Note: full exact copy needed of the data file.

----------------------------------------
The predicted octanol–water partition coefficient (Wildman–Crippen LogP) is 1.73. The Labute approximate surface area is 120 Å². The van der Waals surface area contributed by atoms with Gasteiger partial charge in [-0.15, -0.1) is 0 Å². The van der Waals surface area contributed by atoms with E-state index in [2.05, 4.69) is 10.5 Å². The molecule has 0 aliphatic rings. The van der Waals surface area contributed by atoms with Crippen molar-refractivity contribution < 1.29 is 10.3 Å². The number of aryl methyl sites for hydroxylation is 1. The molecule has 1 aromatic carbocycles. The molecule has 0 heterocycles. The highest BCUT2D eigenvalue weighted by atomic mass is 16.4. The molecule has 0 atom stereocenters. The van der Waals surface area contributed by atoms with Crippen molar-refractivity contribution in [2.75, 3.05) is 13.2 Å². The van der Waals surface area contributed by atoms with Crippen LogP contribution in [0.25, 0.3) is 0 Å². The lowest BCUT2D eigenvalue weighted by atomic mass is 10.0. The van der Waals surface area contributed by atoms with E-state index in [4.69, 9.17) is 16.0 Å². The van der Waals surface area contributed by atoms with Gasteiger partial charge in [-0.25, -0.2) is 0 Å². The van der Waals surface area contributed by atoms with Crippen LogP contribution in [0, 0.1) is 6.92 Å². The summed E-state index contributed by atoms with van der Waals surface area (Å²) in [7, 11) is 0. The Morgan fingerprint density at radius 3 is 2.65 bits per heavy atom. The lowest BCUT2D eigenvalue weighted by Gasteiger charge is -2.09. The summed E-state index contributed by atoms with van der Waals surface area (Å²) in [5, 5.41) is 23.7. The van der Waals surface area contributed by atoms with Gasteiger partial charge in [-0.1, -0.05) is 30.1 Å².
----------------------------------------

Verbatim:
The predicted octanol–water partition coefficient (Wildman–Crippen LogP) is 1.73. The Labute approximate surface area is 120 Å². The van der Waals surface area contributed by atoms with Gasteiger partial charge in [-0.15, -0.1) is 0 Å². The van der Waals surface area contributed by atoms with E-state index in [2.05, 4.69) is 10.5 Å². The molecule has 0 aliphatic rings. The van der Waals surface area contributed by atoms with Crippen molar-refractivity contribution < 1.29 is 10.3 Å². The number of aryl methyl sites for hydroxylation is 1. The molecule has 1 aromatic carbocycles. The molecule has 0 heterocycles. The highest BCUT2D eigenvalue weighted by atomic mass is 16.4. The molecule has 0 atom stereocenters. The van der Waals surface area contributed by atoms with Crippen molar-refractivity contribution in [2.75, 3.05) is 13.2 Å². The van der Waals surface area contributed by atoms with Crippen LogP contribution in [0.25, 0.3) is 0 Å². The lowest BCUT2D eigenvalue weighted by atomic mass is 10.0. The van der Waals surface area contributed by atoms with E-state index in [4.69, 9.17) is 16.0 Å². The van der Waals surface area contributed by atoms with Gasteiger partial charge in [-0.25, -0.2) is 0 Å². The van der Waals surface area contributed by atoms with Crippen LogP contribution in [0, 0.1) is 6.92 Å². The summed E-state index contributed by atoms with van der Waals surface area (Å²) in [7, 11) is 0. The Morgan fingerprint density at radius 3 is 2.65 bits per heavy atom. The lowest BCUT2D eigenvalue weighted by Gasteiger charge is -2.09. The summed E-state index contributed by atoms with van der Waals surface area (Å²) in [5, 5.41) is 23.7. The van der Waals surface area contributed by atoms with Gasteiger partial charge in [-0.1, -0.05) is 30.1 Å².